Reduce water in winter – your plant requires less frequent watering in winter, so it is easier to overwater it during that time.
Water as necessary. While the tag usually says you need to eater your plant once per week, this will vary a home from home. Some need to water their Boston ferns daily, while others will only water them once every two weeks or so. Keep checking the top layer of the soil, and it should still be only slightly damp but not dry (and certainly not wet) before it needs watering again.
How to save your Boston fern that is dying from overwatering?
As overwatering can cause rot root, it is best to inspect your plant for any signs before anything else and act accordingly.
Move the plant out of the pot. Gently remove the soil from the roots, as much as you can without damaging the roots, using your fingers. Discard that soil.
Gently wash the roots. Slowly work your way through the roots, rinsing off as much soil as possible. You can also opt for spraying the roots with a mixture of hydrogen peroxide and water (1 part 3% hydrogen peroxide 5 parts water). This will kill many of the bacteria that causes the root rot.
Roots with root rot will be darker (brown, gray, or even black), mushy to the touch, and likely have a foul smell. Take a pair of sterile scissors or a knife and prune away those roots to prevent the spread. Depending on the quantity, you will also need to prune the leaves to give your plant the best chance to bounce back.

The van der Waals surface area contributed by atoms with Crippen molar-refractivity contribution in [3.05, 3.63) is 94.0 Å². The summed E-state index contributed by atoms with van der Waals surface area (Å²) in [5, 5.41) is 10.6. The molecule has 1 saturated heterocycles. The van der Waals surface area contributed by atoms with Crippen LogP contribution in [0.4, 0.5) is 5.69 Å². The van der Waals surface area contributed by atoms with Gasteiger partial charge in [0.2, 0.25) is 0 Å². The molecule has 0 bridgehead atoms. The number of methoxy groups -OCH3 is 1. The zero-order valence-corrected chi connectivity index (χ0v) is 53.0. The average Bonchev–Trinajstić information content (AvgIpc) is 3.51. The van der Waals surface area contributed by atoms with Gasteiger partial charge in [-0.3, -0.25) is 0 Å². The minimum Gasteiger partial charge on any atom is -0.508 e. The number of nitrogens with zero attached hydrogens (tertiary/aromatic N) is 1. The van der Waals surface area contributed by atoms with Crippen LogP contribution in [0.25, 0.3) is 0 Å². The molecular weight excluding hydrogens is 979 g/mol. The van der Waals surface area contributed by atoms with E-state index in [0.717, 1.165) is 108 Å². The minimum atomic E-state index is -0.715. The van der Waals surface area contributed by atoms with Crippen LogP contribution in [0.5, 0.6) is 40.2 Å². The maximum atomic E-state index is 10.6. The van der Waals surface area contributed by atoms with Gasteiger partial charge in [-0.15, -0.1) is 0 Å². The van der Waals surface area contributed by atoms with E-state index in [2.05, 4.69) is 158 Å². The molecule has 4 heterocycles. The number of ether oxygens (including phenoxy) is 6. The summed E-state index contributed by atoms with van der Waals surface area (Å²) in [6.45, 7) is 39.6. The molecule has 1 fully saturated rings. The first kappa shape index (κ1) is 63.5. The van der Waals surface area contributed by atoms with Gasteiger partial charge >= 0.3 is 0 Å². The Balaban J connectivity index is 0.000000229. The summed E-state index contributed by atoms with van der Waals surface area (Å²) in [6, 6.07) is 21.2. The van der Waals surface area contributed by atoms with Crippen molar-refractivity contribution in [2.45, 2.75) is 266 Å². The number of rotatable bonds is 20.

Done? If you are using the same pot, make sure you have cleaned and sterilized it before use. If it doesn’t have drainage holes, you can drill them or switch the pot for one with drainage holes.
Repot your fern, using new well draining soil. General potting soil for houseplants is OK. If you are mixing your own soil, you can add perlite.
From this point on, avoid overwatering. You can also add hydrogen peroxide solution occasionally to the water you use for watering to prevent root rot.
This issue is the easiest to identify as the soil is dirt dry, has probably shrunk, and became compact or the top layer crusted. And you can’t remember when was the last time you watered the plant.
Under-watering won’t cause your Boston fern to die as fast as overwatering. The plant will look really poorly if it’s regularly underwatered.